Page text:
Terri Tiffany said...

Oh how I love that moment. The chance to start fresh and go where your heart and mind wish:)

Sharon K. Mayhew said...

This is why I think it's important to keep journals or ideas...then you won't have a blank page. You'll always have something to refer to. But if you are truly stuck...read, watch movies, listen to music, people watch and have pen and paper ready...even reading blogs can give you ideas.

You never know when your next idea will POP up. :)

Heidi Willis said...

I had that same problem when I finished Some Kind of Normal. The waiting process in hearing made me unable to keep moving forward for a while.

I've discovered that in writing I always get "bright, shiny" new ideas right about the 10,000 word mark when it's getting hard. Now I keep lists and brief synopsis of those and let them grow while I push through the one I'm working on... then when the time comes, I'll have several great ideas already brewing.

L. Hild said...

I recently experienced this, and I went on a reading binge for about a month. Instead of reading and writing/revising each day after work, all I did was read. As I did, a new idea started forming, but I only jotted down the random thoughts I had about it. A month and lots of books read later, I felt like I had enough ideas for the new book to get started.

I've discovered that I'm most likely to not finish a piece if I don't have enough of it figured out in the beginning, which is why I decided to wait a bit rather than jumping straight into the next manuscript.

Best of luck with the querying and your next work!

Susan Kaye Quinn said...

I took a long drive to Wisconsin. Seriously. Hours in the car with nothing to do but think of stories? Believe me, something will come. Just make sure you can pull over with your notebook to write it down! :)

Jen Daiker said...

I have different experiences, sometimes it's as easy as opening the blank page and starting again. Other time it's weeks without writing a thing, just devouring books off my TBR list until the thoughts come back through my head.

Exhausting a lot of times, just thinking about it.

Tricia J. O'Brien said...

Another fabulous quote. I can always count on you to inspire me with wise words. :)

Eric W. Trant said...

If I'm really stuck, I'll use the method Bradbury swore by: random word associations.

Or I'll write a snip of whatever I feel like writing.

Or I'll re-read some of my old stuff, or visit an old story that I had left half-baked (and don't we all have those!).

Or I'll blog, like I'm doing now.

Or I'll say Screw it! and either go back to bed if it's early in the morning, or have a beer if it's late enough and rent a man-movie, then go to bed.

I think most people use this last method.

- Eric

Holly Ruggiero, Southpaw said...

So far, I've had my ideas for my next stories pop up before I finish the current one.

Tara said...

I have new ideas pop into my head/dreams while writing a WiP, but I jot them down and toss them aside. I cannot work on something new while I'm revising. And it seems I'm always revising. If I ever deem it finished, I have the 2nd book of the series to write. I have no idea where it's going to begin, but I know plenty of stuff that will be happening in it ;)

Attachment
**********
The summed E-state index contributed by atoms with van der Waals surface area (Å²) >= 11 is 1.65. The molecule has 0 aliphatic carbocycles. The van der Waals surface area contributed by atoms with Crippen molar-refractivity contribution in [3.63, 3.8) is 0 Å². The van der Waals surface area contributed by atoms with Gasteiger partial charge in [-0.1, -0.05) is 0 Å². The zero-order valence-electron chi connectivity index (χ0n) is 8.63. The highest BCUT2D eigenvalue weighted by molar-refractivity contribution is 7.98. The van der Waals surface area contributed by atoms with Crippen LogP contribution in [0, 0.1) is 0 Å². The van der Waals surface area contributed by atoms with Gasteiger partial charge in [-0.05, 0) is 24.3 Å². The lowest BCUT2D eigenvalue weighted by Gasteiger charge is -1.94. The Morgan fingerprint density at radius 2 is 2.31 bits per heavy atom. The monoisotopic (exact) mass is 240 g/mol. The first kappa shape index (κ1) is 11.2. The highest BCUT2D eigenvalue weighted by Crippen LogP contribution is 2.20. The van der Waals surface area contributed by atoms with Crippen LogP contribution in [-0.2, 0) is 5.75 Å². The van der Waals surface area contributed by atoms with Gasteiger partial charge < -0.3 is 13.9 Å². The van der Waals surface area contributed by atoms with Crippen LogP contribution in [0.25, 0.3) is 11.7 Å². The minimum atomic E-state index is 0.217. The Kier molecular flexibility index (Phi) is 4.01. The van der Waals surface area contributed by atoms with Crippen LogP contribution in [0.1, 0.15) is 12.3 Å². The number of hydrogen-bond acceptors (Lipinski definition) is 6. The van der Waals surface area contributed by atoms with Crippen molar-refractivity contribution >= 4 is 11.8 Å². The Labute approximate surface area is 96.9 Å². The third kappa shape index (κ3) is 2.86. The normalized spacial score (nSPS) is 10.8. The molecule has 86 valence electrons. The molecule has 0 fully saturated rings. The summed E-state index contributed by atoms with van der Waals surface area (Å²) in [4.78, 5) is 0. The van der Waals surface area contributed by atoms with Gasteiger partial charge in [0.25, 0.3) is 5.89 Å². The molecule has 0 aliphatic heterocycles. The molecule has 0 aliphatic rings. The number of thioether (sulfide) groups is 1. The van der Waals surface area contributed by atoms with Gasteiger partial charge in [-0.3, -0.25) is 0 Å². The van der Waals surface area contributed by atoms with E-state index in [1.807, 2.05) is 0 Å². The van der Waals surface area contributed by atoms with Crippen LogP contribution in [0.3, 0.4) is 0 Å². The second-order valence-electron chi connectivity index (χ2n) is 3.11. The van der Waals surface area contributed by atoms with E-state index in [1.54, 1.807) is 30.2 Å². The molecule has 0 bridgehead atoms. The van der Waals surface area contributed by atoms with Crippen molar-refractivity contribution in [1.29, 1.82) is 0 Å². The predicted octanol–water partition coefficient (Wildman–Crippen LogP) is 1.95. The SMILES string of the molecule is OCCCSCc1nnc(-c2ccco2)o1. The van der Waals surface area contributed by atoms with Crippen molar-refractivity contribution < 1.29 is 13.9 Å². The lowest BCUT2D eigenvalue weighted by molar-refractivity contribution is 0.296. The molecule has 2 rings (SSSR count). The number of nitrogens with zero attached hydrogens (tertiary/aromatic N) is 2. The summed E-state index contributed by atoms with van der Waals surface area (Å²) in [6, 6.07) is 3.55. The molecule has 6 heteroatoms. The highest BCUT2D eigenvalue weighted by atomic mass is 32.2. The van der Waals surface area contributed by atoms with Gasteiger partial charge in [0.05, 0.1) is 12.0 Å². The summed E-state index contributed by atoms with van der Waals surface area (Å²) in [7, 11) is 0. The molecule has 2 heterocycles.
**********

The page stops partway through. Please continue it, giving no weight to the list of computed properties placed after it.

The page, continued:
Mary Aalgaard said...

So far I haven't finished a ms before I've started a new one. One is just a little farther along than the other. Then, a new idea comes into the picture. My problem is staying focused on one long enough to finish it!

Susan R. Mills said...

Just start typing! That page will eventually be filled with words, even if you have to discard most of them later. :) It's all about the writing.

Rayna M. Iyer said...

Not really happened to me, but I know I will have a huge gap between projects, while I muster up courage to start the new one.

Roxane B. Salonen said...

Shannon, sometimes a little R&R helps. Some blogging. Reading . Wait a minute, that's it -- reading! That ALWAYS inspires me to write more. And that's my FINAL answer. :)

Roxane B. Salonen said...

Shannon, sometimes a little R&R helps. Some blogging. Reading . Wait a minute, that's it -- reading! That ALWAYS inspires me to write more. And that's my FINAL answer. :)

Lori W. said...

Hope your muse strikes soon. For me, I'm always starting stories, but seem to have no control for when one takes over and demands to be finished. Congratulate yourself for finishing that one project, though. Woo-hoo!

Jenna Wallace said...

Research!! (Spoken like a true nerd, which I finally admit that I am.) I find researching my new idea to be so inspiring. An idea may be good, but doing the research invariably opens up new doors and avenues that make the idea great.

Susan J. Reinhardt said...

Hi Shannon -

So far, I haven't struggled with this problem. My first book naturally led into my second. By the time I got to the end of the second, the character from book three made a pest of herself.

I also have another project unrelated to the above trilogy.

Blessings,
Susan :)